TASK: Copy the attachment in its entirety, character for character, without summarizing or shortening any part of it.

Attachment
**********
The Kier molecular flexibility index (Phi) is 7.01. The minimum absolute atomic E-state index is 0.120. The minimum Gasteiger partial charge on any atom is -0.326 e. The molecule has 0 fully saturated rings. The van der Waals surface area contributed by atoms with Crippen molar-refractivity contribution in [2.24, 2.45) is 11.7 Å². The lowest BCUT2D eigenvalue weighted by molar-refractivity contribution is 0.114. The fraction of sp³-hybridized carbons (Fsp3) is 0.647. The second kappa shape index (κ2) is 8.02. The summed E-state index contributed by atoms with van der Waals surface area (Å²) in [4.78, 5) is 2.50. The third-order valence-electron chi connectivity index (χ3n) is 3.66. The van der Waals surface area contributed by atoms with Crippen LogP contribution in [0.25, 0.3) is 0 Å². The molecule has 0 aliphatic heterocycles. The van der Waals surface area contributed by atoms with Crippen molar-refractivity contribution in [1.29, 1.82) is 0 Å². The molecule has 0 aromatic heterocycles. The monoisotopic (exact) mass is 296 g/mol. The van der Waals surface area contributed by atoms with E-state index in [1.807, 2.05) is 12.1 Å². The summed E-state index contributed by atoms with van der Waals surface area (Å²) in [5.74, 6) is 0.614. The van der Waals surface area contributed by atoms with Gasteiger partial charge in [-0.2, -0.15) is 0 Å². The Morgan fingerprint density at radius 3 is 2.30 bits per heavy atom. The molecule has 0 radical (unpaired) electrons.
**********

The Kier molecular flexibility index (Phi) is 7.01. The minimum absolute atomic E-state index is 0.120. The minimum Gasteiger partial charge on any atom is -0.326 e. The molecule has 0 fully saturated rings. The van der Waals surface area contributed by atoms with Crippen molar-refractivity contribution in [2.24, 2.45) is 11.7 Å². The lowest BCUT2D eigenvalue weighted by molar-refractivity contribution is 0.114. The fraction of sp³-hybridized carbons (Fsp3) is 0.647. The second kappa shape index (κ2) is 8.02. The summed E-state index contributed by atoms with van der Waals surface area (Å²) in [4.78, 5) is 2.50. The third-order valence-electron chi connectivity index (χ3n) is 3.66. The van der Waals surface area contributed by atoms with Crippen LogP contribution in [0.25, 0.3) is 0 Å². The molecule has 0 aliphatic heterocycles. The van der Waals surface area contributed by atoms with Crippen molar-refractivity contribution in [1.29, 1.82) is 0 Å². The molecule has 0 aromatic heterocycles. The monoisotopic (exact) mass is 296 g/mol. The van der Waals surface area contributed by atoms with E-state index in [1.807, 2.05) is 12.1 Å². The summed E-state index contributed by atoms with van der Waals surface area (Å²) in [5.74, 6) is 0.614. The van der Waals surface area contributed by atoms with Gasteiger partial charge in [-0.2, -0.15) is 0 Å². The Morgan fingerprint density at radius 3 is 2.30 bits per heavy atom. The molecule has 0 radical (unpaired) electrons.